4. The two main languages in Kenya are English and Swahili. During my world tour I have seen that people are often surprised that people with Down syndrome can speak two languages. In India some could speak up to four! What is Down syndrome in Swahili and could you please tell us how common it is for people with Down syndrome to speak both languages?
No Swahili word for Down syndrome. “Udumavu” has been used quite a lot by the media, but we don’t find it as an appropriate word for Down syndrome.
Language and communication capabilities varies on the background and exposures as well.
5. What are the main goals of your foundation and how are you achieving them?
Our main goals are:
i) Create awareness in all sectors of the general public, healthcare professionals, education professionals, and human rights organizations.
We have been able to work with media houses and our social media pages to enlighten, educate and create awareness all over the nation about Down syndrome. We have been working with paediatricians, cardiologists, for the purpose of monitoring the children and giving proper medical advices to parents and caregivers.
We are members of National council of people with disabilities (NCPWD) and through them we are able to penetrate the government bodies in regards to the UN-CRPD and to fight for proper quality education for people with Down syndrome.
ii) To offer support and assistance including legal, counselling, information and networking to persons with Down syndrome, parents and caregivers.
Our current program- Access to justice for people with disabilities, has spear headed the fight for justice for people with intellectual disabilities through the legal systems in Kenya. We have a WhatsApp platform with well-wishers, doctors, counsellors, guardians and parents for information sharing purposes and counselling. The WhatsApp group has been an open space for parents to express themselves, it has been more of a shoulder to lean on especially during this hard times of COVID-19 pandemic.
iii) To affiliate and network with local and international organizations with objects and purposes similar to those of the society.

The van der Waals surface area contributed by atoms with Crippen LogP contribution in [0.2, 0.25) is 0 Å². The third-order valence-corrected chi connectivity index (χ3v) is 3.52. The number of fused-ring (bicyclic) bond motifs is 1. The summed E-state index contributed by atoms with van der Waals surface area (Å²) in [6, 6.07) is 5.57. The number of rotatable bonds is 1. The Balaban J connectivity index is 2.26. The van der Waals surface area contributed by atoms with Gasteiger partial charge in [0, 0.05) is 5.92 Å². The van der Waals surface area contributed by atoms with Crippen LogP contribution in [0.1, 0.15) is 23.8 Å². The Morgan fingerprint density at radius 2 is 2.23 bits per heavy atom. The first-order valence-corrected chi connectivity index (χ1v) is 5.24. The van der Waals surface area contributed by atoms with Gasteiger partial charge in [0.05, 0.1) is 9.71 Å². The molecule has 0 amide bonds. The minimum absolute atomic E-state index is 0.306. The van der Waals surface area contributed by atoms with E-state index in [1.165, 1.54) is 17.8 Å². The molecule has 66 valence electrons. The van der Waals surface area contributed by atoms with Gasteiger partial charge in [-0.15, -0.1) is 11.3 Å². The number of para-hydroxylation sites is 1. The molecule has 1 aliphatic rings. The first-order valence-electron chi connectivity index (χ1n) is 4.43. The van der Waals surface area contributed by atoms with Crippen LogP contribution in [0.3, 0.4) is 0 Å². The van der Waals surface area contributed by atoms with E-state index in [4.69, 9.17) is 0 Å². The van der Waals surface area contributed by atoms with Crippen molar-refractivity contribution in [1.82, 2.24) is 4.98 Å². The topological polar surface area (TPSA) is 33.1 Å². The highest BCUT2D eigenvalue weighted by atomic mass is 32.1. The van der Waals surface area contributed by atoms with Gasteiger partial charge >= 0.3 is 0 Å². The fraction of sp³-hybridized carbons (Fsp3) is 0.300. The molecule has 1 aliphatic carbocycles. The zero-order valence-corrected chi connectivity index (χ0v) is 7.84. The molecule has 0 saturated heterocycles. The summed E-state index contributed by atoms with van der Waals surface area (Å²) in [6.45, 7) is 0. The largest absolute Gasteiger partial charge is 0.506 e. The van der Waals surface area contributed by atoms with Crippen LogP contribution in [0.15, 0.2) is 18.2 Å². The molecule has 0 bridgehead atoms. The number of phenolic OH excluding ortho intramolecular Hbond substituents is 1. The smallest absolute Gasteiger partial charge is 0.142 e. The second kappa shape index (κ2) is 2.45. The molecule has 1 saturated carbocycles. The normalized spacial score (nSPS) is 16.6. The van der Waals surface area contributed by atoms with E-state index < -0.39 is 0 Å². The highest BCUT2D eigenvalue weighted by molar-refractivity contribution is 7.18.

We are involved with local organisations (UNDPK, NCPWD, CDRA, all working for a better inclusive society for people with disabilities). We are also members of an international organization, Down syndrome International (DSI), with planned upcoming project for our youths with Down syndrome.
6.Your foundation is based in Nairobi. How does it spread your message throughout the whole country?
The foundation is based in Nairobi but we cut across all the counties in Kenya. We have members from all over the country, our main agenda for this year being getting a representative in each county, we hope to achieve this regardless of the COVID-19 situation.
7.What would you consider as the main challenges for people with Down syndrome in Kenya?
Main challenges for people with Down syndrome in Kenya.
8. How would you describe Down syndrome to someone who has never heard about it? What are the most common questions?
We try to use the simplest words possible, through the native languages, Swahili and English. Mostly we describe it as: a chromosomal disorder in which a person has an extra chromosome 21 caused when abnormality occurs during cell division. This error causes delays in achieving milestones and intellectual disability.
9. As a brother of someone with Down Syndrome, I would have liked to have shared more feelings and stories about Down syndrome with other brothers and sisters. During this world tour I have also seen that foundations do not often think about that brother-sister relationship. What would you do to emphasize it?
Many organizations focus on those with Down syndrome and forget their siblings. Siblings should be involved in workshops, fun days and have an advocacy training project for those with DS and their siblings included.
10. Do young adults have the possibility to work in Kenya? How does your foundation prepare them for the future?
Yes they do. Private sectors are more welcoming when it comes to employing those with special needs compared to the public sectors. The organization needs to collaborate with the private sectors and push for employment for our adults with DS. Some have already enrolled into self-employment, example, we have adults who are good farmers and they get an income from it, this is with the support of the guardian.
A self-advocacy help program through our partner DSI, which will help them fight for their rights and also boost them in terms of being successful in seeking employment.
11. My sister is always surprised when she hears about people with Down syndrome in other countries. I would actually love for her to meet people with Down Syndrome from all over the world. Is it also the case with some people in your foundation? Do you think that connecting people with Down syndrome from different countries would be beneficial?
12. Does our future generation know about Down Syndrome? How do schools try to include people with Down Syndrome?
A higher percentage doesn’t know. Awareness creation is needed even in schools so as to educate many of them. We advise parents to take their children in integrated schools, for the purpose of them not deteriorating more compared to those who attend special schools. Special education here is more for those with physical challenges than those with intellectual. In integrated schools with understanding educators, they tend to perform better.
A number of schools here have include people with Down syndrome.
13. What would you say to someone who would like to give more visibility to Down syndrome in Kenya?
14. One last message for us or for our followers?